In his homily today during a Mass in Ephesus, Benedict XVI was oblique in his reference to religious freedom issues, confining himself to a quick allusion to “the many challenges and difficulties” Christians face daily – pointedly not spelling them out.

Towards the end, Benedict alluded to Fr. Andrea Santoro as a witness to the faith, but without mentioning that the Italian missionary was shot to death in the Black Sea town of Trazbon on Feb. 15 by a young Muslim shouting “God is great!” who said he was acting in response to the Danish cartoon controversy.

The bulk of his homily was devoted to a paean to the Blessed Virgin Mary, at a site some forms of Christian tradition regard as the “house” of Mary. (The official trip book put out by Vatican Radio notes that there is no archaeological proof that Mary ever lived here, but the site has nevertheless been rendered sacred by centuries of devotion. It has the unique distinction of being perhaps the only Marian shrine that draws as many Muslim pilgrims as Christians.)

Strikingly, in his first meeting this evening with Patriarch Bartholomew I at the Phanar, Benedict XVI was mute about the restrictions and forms of second-class citizenship that Orthodox Christians face in Turkey. Bartholomew presides over a tiny flock estimated at some 2,000 souls, 60 percent of whom are over the age of 50, and is hemmed in by various forms of de jure and de facto discrimination, including a ban on running his own seminary at Halki. (The seminary has been shuttered by order of the Turkish government since 1971).

In general, Turkish authorities refuse to recognize any “ecumenical” role for the Patriarch of Constantinople, styling him simply as the head of the local Greek-Cypriot Christian flock.

Still, some Orthodox observers believe the pope’s mere presence represents a major boon for the patriarch in a hostile climate.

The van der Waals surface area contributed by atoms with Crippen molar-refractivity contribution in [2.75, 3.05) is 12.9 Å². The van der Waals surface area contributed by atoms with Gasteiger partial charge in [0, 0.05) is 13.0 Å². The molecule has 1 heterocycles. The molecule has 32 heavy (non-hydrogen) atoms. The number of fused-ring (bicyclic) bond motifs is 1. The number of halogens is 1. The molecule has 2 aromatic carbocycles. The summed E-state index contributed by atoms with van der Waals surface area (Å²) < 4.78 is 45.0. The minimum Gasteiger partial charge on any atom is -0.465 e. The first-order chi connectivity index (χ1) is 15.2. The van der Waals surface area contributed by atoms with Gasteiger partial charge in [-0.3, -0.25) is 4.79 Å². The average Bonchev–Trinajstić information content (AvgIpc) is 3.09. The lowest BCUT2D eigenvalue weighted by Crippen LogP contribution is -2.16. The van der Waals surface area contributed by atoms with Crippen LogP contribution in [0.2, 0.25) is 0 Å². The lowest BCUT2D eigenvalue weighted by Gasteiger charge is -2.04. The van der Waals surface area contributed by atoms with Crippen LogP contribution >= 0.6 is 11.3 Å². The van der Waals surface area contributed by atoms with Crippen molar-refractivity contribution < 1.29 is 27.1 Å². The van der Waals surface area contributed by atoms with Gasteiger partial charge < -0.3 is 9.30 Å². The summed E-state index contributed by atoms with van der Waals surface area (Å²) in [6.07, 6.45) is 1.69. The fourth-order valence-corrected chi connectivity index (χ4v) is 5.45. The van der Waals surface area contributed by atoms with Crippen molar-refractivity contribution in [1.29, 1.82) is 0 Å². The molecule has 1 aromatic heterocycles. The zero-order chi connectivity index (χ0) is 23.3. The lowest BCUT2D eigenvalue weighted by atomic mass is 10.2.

“Sometimes when you’re living in the shadows of religious asphyxiation, a brother coming from the West can bring light to the East,” said Fr. Alexander Karloutsos, an official of the Ecumenical Patriarch based in New York.

“Peter has come to give strength to his older brother,” Karloutsos told NCR on the margins of the liturgy celebrated by Benedict and Bartholomew this evening, describing its impact as “almost incomprehensible.”

Yet the fact remains that so far, the Benedict of Turkey has not been the Benedict of Regensburg – shattering taboos and putting tough issues on the table.

In the wake of Regensburg, defenders of the pope argued that however regrettable his language may have been, or the reaction it triggered, it would be worth it if the episode cleared space for a real conversation about extremism in global Islam, and the contribution that the Christian tradition of rational reflection might be able to make. Some critics might wonder what the point of Regensburg actually was if Benedict, and his Turkish hosts, appear almost determined to act as if it never happened.

To date, Benedict’s gamble appears to be that in order to have the conversation with Muslims at which Regensburg hinted, he first has to convince them that he’s a friend. He has to persuade Muslims that he intends to launch a reform, not a crusade.

In that sense, it’s possible that the fruits of the Turkey visit may only come into view, if at all, long after the pope has returned to Rome.